Laurel Beyers got her first taste of Airtable at work, using it to sort UX priorities at a fast-growing startup.
Because the platform is irresistible to organized people, Beyers started using Airtable for personal projects too, from planning outings to budgeting to buying a house.
“If you put me on a scale of all my friends, I’m the highest level of organized,” says Beyers, a product design manager for VMware.
If you put me on a scale of all my friends, I'm the highest level of organized.
Beyers saw that Airtable, with its visual elements and multiple views, was particularly good for travel planning. So she deployed it to organize a month-long backpacking trip through Hong Kong, Bali, Thailand, Cambodia, and Japan. She also managed a birthday trip in the Phillppines using an Airtable base that’s now been copied more than 700 times.
As holiday travel activity returns to pre-pandemic levels, Beyers and others know Airtable can help them keep the details straight.
Below, you’ll find tips from seasoned travelers about how to use Airtable to plan well for the holiday rush.
Use Airtable to sketch out travel scenarios
Long before she heads to the airport, Beyers builds out tentative itineraries and budgets in Airtable. Christmas in Los Angeles, New Year’s in New York? Sometimes she and her partner flip through travel books or research destinations on Google and Pinterest, then she pulls that info into Airtable.
“How do we divvy up the budget, given what we want to do?” she says. “Then I start deleting things from my Airtable,” she jokes.
But she's not actually deleting anything. Rather, she moves vetoed travel plans to a separate table, so she has a history of the scrapped ideas and can add them back if needed.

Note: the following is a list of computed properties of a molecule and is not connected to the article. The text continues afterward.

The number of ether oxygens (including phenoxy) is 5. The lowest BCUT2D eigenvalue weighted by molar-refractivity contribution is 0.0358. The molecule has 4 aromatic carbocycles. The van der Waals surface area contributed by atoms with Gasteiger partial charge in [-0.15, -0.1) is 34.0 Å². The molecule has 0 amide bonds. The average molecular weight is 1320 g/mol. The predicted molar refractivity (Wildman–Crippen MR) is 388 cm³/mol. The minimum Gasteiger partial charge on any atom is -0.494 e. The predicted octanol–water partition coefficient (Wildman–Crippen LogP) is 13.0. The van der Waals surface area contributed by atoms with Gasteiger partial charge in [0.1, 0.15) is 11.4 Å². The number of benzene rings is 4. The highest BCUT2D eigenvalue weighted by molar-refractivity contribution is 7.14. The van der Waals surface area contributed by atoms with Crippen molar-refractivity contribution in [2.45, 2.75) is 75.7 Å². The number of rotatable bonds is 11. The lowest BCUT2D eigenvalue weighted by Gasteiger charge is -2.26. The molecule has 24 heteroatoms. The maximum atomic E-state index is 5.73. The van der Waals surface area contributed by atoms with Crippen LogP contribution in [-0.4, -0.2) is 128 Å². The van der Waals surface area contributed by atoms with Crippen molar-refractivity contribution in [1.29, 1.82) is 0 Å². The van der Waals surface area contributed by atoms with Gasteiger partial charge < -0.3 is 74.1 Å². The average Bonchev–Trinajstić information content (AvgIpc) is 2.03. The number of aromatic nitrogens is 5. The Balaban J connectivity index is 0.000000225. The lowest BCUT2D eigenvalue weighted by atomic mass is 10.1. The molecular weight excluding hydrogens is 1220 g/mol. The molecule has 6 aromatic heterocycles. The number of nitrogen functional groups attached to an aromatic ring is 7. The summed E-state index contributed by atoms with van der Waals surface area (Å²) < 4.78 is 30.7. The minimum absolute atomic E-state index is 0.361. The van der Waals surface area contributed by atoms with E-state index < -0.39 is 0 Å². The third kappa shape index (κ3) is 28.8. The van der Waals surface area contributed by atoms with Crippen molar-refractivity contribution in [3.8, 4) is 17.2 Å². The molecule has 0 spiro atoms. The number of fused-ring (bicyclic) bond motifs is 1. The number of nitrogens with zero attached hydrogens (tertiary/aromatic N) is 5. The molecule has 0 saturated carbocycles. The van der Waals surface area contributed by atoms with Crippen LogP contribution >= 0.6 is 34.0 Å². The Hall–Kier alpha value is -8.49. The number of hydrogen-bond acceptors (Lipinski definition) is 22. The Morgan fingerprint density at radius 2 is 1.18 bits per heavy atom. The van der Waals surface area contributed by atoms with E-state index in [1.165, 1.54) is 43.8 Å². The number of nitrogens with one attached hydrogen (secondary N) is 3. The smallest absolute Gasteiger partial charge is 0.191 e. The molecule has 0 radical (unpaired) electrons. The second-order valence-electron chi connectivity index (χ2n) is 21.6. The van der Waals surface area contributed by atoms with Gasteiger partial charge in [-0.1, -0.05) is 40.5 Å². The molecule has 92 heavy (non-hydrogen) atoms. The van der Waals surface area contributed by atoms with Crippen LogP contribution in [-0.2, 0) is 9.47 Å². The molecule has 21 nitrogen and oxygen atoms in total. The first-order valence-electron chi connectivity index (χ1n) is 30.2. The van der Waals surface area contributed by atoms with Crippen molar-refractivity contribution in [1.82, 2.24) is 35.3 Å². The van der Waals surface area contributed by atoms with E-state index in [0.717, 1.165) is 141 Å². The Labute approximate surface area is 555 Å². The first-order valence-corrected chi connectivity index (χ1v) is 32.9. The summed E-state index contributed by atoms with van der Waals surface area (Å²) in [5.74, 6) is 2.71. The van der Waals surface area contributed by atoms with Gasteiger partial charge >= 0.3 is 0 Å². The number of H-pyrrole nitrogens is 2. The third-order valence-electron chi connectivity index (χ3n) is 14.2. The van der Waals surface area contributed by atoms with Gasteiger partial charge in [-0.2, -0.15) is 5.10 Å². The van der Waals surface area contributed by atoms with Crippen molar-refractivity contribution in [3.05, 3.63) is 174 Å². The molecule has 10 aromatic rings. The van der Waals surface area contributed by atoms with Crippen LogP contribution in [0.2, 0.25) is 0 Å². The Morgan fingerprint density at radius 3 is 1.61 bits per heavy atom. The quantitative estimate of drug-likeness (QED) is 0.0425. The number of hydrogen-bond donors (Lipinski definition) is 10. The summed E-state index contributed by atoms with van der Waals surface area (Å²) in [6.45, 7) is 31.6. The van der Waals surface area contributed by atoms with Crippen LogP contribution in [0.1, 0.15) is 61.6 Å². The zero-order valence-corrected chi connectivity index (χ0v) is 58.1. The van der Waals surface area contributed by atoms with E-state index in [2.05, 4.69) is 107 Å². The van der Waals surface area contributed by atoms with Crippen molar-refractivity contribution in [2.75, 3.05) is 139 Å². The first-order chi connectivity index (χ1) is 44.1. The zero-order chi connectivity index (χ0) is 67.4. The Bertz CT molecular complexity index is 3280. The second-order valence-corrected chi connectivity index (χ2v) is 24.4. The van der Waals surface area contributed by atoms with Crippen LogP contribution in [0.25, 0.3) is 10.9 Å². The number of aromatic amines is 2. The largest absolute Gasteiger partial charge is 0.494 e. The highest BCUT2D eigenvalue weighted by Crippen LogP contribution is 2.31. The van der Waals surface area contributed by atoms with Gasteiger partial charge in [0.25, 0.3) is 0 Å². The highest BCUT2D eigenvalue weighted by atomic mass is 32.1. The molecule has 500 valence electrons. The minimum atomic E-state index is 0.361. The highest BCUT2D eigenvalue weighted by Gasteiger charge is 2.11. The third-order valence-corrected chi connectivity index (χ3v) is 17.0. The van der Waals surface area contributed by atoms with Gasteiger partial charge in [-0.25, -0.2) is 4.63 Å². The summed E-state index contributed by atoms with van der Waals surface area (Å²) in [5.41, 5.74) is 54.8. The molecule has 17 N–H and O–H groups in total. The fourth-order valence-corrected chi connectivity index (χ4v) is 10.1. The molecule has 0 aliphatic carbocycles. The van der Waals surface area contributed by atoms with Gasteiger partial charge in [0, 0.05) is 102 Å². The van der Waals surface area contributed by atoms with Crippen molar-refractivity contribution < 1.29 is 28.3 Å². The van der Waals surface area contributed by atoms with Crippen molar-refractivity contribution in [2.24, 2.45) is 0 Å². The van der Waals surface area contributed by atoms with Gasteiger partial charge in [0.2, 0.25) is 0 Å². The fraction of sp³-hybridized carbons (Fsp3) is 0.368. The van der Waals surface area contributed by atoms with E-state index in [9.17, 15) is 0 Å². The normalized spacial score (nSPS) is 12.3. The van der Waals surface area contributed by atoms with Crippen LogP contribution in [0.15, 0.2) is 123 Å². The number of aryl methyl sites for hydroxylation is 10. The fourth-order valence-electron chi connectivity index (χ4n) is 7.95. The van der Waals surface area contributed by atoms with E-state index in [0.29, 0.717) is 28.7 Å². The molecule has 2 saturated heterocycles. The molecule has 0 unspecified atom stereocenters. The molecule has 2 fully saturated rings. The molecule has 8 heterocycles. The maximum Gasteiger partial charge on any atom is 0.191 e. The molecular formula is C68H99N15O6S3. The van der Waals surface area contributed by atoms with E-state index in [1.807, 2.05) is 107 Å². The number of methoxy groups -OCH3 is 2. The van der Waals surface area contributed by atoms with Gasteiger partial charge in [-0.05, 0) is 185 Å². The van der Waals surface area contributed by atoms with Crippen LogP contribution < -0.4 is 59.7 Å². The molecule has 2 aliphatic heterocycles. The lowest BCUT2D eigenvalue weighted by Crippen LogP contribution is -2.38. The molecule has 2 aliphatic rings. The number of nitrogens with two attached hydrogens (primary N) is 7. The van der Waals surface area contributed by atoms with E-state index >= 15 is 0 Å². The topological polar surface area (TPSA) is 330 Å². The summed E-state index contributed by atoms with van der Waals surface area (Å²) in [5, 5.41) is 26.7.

Rank rewards, round trips, and pit stops
There’s no need to feel overwhelmed looking for cheap airfare or feverishly toggling between travel sites. Instead, take a deep breath and build an Airtable base.
Or use Rajesh Narayanan’s Travel Itinerary/Trip Planner base, which lets you compare flights side-by-side and rank them according to what’s important to you. (“Allows checked bags,” “has a short layover,” etc.) His base includes an itinerary and detailed Gallery view to show different phases of any getaway.
If you book flights often, take a note from Howie Liu, Airtable’s CEO and cofounder, who built this Ultimate Frequent Flyer Guide to keep all his awards programs, plan numbers, and mileage expiration dates in one place.
Traveling by car? Former Airtable employee Victoria Plummer built this Road & Tour Manager base with rockstars in mind, but you can swap in family dinners for concert stops.
Keep dates flexible, and plan as far ahead as possible
Spontaneity is a beautiful thing, but 2022 is probably not the year to make last-minute travel plans.
The World Travel & Tourism Council found that the travel industry made a slow recovery last year, but it’s been roaring back in 2022, a trend that’s likely to continue. Hotels, tourist attractions, museums, rental cars, and historic sites will book up quickly as the world shakes off the pandemic dust and starts making plans again.
No matter where you’re headed on the busiest days, Airtable can give you better visibility into less-busy ones too. Users have designed bases for campsite reservations and availability, bookings of all kinds, the best honeymoon hotels (from Greece to Hawaii), and fun stuff to do in a number of cities. (Check out our Travel & Outdoors and Local Interest bases, and guides to NYC, San Francisco, and Colorado.)
At the end of it all, if you want to see what you’ve checked off the bucket list, try Walter Chen’s Travel & Trip Tracker. As Chen notes, it’s gratifying at the end of the year to plot the points and view them all on one map.